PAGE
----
Letter: Here to help
I wanted to write and say thank you to Jud Haims for including me in his recent column about grief and loss. It is true that our community has experienced a remarkable amount of loss in the past couple weeks. We are all feeling differing amounts of pain and sadness in relation to the friends and family that we have lost. My name is Celynn McClarrinon and I am a licensed social worker and a certified grief recovery specialist.
Many years ago, Elisabeth Kubler-Ross wrote a book entitled “On Death and Dying.” The book identified five stages that a dying person goes through when they are told that they have a terminal illness. Haims wrote about them in his article. For many years, in the absence of any other helpful material, well-meaning people incorrectly assigned those same stages to the grief that follows a death or loss. They simply called them the five stages of grief. In a podcast I listened to recently, I learned that Kubler-Ross’ co-author to the book added a sixth stage, which I find very relevant. It is called finding meaning.
Kessler says this stage goes beyond the first five and can transform grief into a more peaceful and hopeful experience. My work with the Grief Recovery Method doesn’t not emphasize any time zones or stages of grief. I prefer to help each griever find their own truthful expression of the thoughts and feelings that may be keeping them from participating in their own lives. Although a griever might experience some or all of those feeling stages, it is not a correct or helpful basis for dealing with the conflicting feelings caused by loss. Grief is the normal and natural response to a loss of any kind. After a loss, a griever might feel numb and unable to concentrate as well as be confused.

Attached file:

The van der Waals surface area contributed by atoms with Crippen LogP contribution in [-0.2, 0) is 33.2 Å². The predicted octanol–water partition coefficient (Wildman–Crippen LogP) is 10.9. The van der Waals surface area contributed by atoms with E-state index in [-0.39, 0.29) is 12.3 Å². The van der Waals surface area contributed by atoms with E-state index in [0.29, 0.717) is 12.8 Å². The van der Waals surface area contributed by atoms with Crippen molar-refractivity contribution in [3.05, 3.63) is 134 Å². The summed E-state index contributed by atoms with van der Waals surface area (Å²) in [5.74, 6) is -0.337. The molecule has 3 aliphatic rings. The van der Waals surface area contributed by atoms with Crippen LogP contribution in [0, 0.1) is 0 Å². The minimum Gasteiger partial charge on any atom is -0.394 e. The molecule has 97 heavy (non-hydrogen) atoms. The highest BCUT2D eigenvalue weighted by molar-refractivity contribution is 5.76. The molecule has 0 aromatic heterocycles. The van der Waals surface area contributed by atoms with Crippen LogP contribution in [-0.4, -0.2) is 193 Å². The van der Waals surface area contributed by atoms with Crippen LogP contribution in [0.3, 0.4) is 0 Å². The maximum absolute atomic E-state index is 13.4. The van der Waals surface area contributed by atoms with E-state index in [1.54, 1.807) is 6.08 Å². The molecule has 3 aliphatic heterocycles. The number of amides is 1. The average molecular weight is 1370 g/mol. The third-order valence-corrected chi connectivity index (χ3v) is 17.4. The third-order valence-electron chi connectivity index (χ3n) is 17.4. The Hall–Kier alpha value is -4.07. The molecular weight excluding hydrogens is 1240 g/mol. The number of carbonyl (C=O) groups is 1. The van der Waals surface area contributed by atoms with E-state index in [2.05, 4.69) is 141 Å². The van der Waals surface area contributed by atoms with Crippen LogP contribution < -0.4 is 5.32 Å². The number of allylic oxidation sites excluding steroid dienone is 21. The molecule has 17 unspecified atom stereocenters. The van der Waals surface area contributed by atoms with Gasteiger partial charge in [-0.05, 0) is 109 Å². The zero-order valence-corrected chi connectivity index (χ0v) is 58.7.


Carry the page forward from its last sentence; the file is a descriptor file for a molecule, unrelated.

I am available to guide grievers through the Grief Recovery Method at any time; you do not need to wait a determined amount of time to heal your broken heart. My phone number is 970-376-8248 if you have questions or are interested in the program.
Celynn McClarrinon, LSW